Analysis & Opinions - Brookings Institution

How Public AI Can Strengthen Democracy

| Mar. 04, 2024
  • Just three Big Tech firms control two-thirds of the global market for cloud computing resources used to develop AI models. This centralization results in AI systems designed to serve corporate interests.
  • Publicly developed and owned AI models and computing infrastructure could democratize the technology itself, creating an open platform for innovation and offering guarantees about the availability, equitability, and sustainability of AI technology.
  • The U.S. should establish a federal services agency dedicated to AI to democratize the field while prioritizing the impact of AI models on democracy.

With the world’s focus turning to misinformation,  manipulation, and outright propaganda ahead of the 2024 U.S. presidential election, we know that democracy has an AI problem. But we’re learning that AI has a democracy problem, too. Both challenges must be addressed for the sake of democratic governance and public protection.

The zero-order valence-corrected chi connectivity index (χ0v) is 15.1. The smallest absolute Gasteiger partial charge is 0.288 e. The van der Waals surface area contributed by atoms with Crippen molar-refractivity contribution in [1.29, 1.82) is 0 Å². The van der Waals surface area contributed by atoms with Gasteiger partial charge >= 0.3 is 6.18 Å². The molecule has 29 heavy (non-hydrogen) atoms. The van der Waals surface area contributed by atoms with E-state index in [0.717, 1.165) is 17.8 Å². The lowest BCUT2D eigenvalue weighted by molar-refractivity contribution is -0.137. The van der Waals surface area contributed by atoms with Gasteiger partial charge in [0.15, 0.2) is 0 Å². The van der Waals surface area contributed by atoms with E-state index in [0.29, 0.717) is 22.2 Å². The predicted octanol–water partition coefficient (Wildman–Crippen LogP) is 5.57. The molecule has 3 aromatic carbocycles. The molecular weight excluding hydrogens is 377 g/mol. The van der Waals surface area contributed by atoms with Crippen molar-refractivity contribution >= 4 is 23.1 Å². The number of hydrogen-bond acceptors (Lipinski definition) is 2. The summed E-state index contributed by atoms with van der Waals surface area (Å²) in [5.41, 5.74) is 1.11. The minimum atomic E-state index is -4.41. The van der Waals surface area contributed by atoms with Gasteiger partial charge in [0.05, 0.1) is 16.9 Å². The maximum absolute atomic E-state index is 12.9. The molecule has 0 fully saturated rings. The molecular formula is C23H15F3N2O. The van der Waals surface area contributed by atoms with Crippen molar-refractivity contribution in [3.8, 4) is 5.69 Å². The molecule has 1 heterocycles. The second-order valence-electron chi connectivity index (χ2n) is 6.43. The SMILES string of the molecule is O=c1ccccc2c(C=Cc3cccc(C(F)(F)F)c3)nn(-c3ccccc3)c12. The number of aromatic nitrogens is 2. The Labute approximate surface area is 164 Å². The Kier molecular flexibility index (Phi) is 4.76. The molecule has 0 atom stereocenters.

Just three Big Tech firms (Microsoft, Google, and Amazon) control about two-thirds of the global market for the cloud computing resources used to train and deploy AI models. They have a lot of the AI talent, the capacity for large-scale innovation, and face few public regulations for their products and activities.

The increasingly centralized control of AI is an ominous sign for the co-evolution of democracy and technology. When tech billionaires and corporations steer AI, we get AI that tends to reflect the interests of tech billionaires and corporations, instead of the general public or ordinary consumers.

To benefit society as a whole we also need strong public AI as a counterbalance to corporate AI, as well as stronger democratic institutions to govern all of AI.

For more information on this publication: Belfer Communications Office
For Academic Citation: Sanders, Nathan, Bruce Schneier and Norman Eisen.“How Public AI Can Strengthen Democracy.” Brookings Institution, March 4, 2024.

The Authors

Nathan Sanders